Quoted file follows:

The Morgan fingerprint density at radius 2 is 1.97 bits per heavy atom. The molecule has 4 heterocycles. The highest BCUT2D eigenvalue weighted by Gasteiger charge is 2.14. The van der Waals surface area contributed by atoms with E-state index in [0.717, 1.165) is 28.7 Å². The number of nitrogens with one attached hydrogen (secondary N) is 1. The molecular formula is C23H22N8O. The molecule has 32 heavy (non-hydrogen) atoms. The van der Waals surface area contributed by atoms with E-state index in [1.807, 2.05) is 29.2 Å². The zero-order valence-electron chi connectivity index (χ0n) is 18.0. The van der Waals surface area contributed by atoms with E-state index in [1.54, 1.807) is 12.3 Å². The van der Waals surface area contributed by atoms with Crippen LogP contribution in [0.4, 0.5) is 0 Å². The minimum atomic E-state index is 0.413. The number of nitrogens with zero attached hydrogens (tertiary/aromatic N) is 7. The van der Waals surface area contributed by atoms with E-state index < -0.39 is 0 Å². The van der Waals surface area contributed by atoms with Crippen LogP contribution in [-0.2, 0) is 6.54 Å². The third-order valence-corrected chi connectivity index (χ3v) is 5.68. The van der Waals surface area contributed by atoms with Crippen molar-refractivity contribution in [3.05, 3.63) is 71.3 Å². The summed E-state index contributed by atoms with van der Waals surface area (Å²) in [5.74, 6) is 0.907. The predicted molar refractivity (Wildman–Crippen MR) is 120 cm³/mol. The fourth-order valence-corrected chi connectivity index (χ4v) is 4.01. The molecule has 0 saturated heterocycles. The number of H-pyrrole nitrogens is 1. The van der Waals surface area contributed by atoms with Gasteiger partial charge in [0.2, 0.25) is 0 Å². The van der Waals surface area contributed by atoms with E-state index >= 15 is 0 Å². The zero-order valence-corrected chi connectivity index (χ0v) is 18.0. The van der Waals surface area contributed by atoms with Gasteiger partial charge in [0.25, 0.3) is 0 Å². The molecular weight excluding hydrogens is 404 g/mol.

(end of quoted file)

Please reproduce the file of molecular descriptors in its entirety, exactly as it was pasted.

The Morgan fingerprint density at radius 2 is 1.97 bits per heavy atom. The molecule has 4 heterocycles. The highest BCUT2D eigenvalue weighted by Gasteiger charge is 2.14. The van der Waals surface area contributed by atoms with E-state index in [0.717, 1.165) is 28.7 Å². The number of nitrogens with one attached hydrogen (secondary N) is 1. The molecular formula is C23H22N8O. The molecule has 32 heavy (non-hydrogen) atoms. The van der Waals surface area contributed by atoms with E-state index in [1.807, 2.05) is 29.2 Å². The zero-order valence-electron chi connectivity index (χ0n) is 18.0. The van der Waals surface area contributed by atoms with E-state index in [1.54, 1.807) is 12.3 Å². The van der Waals surface area contributed by atoms with Crippen LogP contribution in [0.4, 0.5) is 0 Å². The minimum atomic E-state index is 0.413. The number of nitrogens with zero attached hydrogens (tertiary/aromatic N) is 7. The van der Waals surface area contributed by atoms with E-state index < -0.39 is 0 Å². The van der Waals surface area contributed by atoms with Crippen LogP contribution in [-0.2, 0) is 6.54 Å². The third-order valence-corrected chi connectivity index (χ3v) is 5.68. The van der Waals surface area contributed by atoms with Crippen molar-refractivity contribution in [3.05, 3.63) is 71.3 Å². The summed E-state index contributed by atoms with van der Waals surface area (Å²) in [5.74, 6) is 0.907. The predicted molar refractivity (Wildman–Crippen MR) is 120 cm³/mol. The fourth-order valence-corrected chi connectivity index (χ4v) is 4.01. The molecule has 0 saturated heterocycles. The number of H-pyrrole nitrogens is 1. The van der Waals surface area contributed by atoms with Gasteiger partial charge in [0.2, 0.25) is 0 Å². The van der Waals surface area contributed by atoms with E-state index >= 15 is 0 Å². The zero-order valence-corrected chi connectivity index (χ0v) is 18.0. The van der Waals surface area contributed by atoms with Gasteiger partial charge in [0.25, 0.3) is 0 Å². The molecular weight excluding hydrogens is 404 g/mol.